Forty minutes before the plane was due to board, and 30 minutes from the airport, the plug in my rear tyre gave up. You get that sinking feeling, literally, as the rear end goes all squishy and you focus on getting the whole thing to the side of the road in one piece.
The urgent need was to get my wife Peter (pictured above in less stressful times) to George airport for the last flight of the day to Johannesburg; she had a connecting flight to Dubai that she couldn’t afford to miss. I was using the V-Strom on its brand new Mitas tyres, complete with the newly plugged rear, following its bolt-puncture incident just 24 km into its short life.
Our two-month-old bakkie (pick-up truck for those outside South Africa) was off the road: a woman pulled out of a side road and stopped right in front of me on a dual carriageway. I was fortunately sticking to the 60 km/h speed limit, so she wasn’t hurt; I merely felt the intense pain you get in your sternum when a seat belt does its job – but the bakkie would be off the road while the insurance industry did its thing.
The first thought after the tyre went flat was to have my wife take off her biking gear and stick a thumb out for a passing car. A police car heading the other way stopped and the female officer was very sympathetic, even offering to call her husband and see if he’d take Peter to the airport. He wasn’t answering his phone and, meantime, none of the seven or eight cars that sped past showed any sign of stopping.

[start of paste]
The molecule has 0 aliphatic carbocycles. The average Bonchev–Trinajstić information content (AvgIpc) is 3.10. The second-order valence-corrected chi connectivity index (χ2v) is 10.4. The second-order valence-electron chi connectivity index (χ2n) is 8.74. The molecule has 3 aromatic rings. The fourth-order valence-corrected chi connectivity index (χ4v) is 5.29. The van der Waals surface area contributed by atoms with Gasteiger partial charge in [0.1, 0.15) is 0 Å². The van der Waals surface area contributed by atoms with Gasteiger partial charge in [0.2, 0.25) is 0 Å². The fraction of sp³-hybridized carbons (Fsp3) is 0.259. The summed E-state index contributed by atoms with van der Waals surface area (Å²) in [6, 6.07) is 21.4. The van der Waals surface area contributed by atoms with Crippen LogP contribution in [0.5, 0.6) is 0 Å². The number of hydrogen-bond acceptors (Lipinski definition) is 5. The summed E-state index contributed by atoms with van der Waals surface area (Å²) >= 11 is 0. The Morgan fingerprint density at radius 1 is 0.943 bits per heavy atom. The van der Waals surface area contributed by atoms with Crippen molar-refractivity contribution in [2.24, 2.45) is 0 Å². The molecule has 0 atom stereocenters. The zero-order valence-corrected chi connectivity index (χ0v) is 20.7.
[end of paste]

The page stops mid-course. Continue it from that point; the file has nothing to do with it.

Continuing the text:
Two bikers also sped past, wearing Renegades jackets, but a minute later reappeared from the opposite direction to see if they could help. I asked if they were heading to George, and they said yes. Would they take Peter to the airport? Of course! So she got her biking gear back on and sat on the back of a large black cruiser (I was too concerned that she should catch her flight to bother about the make, but I reckon it was a Harley clone from Honda or Yamaha). The other guy, on a Yamaha sports bike, took her heavy sailing bag and slung it over his shoulders like a rucksack, and they headed off. The clock was ticking; thank God for online check-in.
The cop gave me a card for a local breakdown service, and a guy with a bike trailer duly arrived within 20 minutes, loaded the stricken V-Strom and took me home again. Pricey, at R950, but you don’t have many options with a bike puncture, especially one this size.
Peter made it with 25 minutes to spare, and I was back in front of the TV set in time to watch Ireland defeat Scotland on their way to winning the Six Nations Rugby Championship and the Grand Slam. (You have to be a rugby fan to appreciate that feat, and Irish to know why it means so much, but well done lads!)
So thanks to the two Renegades for proving to be Samaritans as well – you saved the day. As for plugs in motorcycle tyres, I’ve never been a fan. I’ve just ordered a new rear boot for the Suzuki, having set a new personal record for the distance covered on a new tyre: 75 km! Prices have shot up in the few short weeks since I last bought one, so between the tyres and the rescue I’m out R3,000, or about £200. Ouch!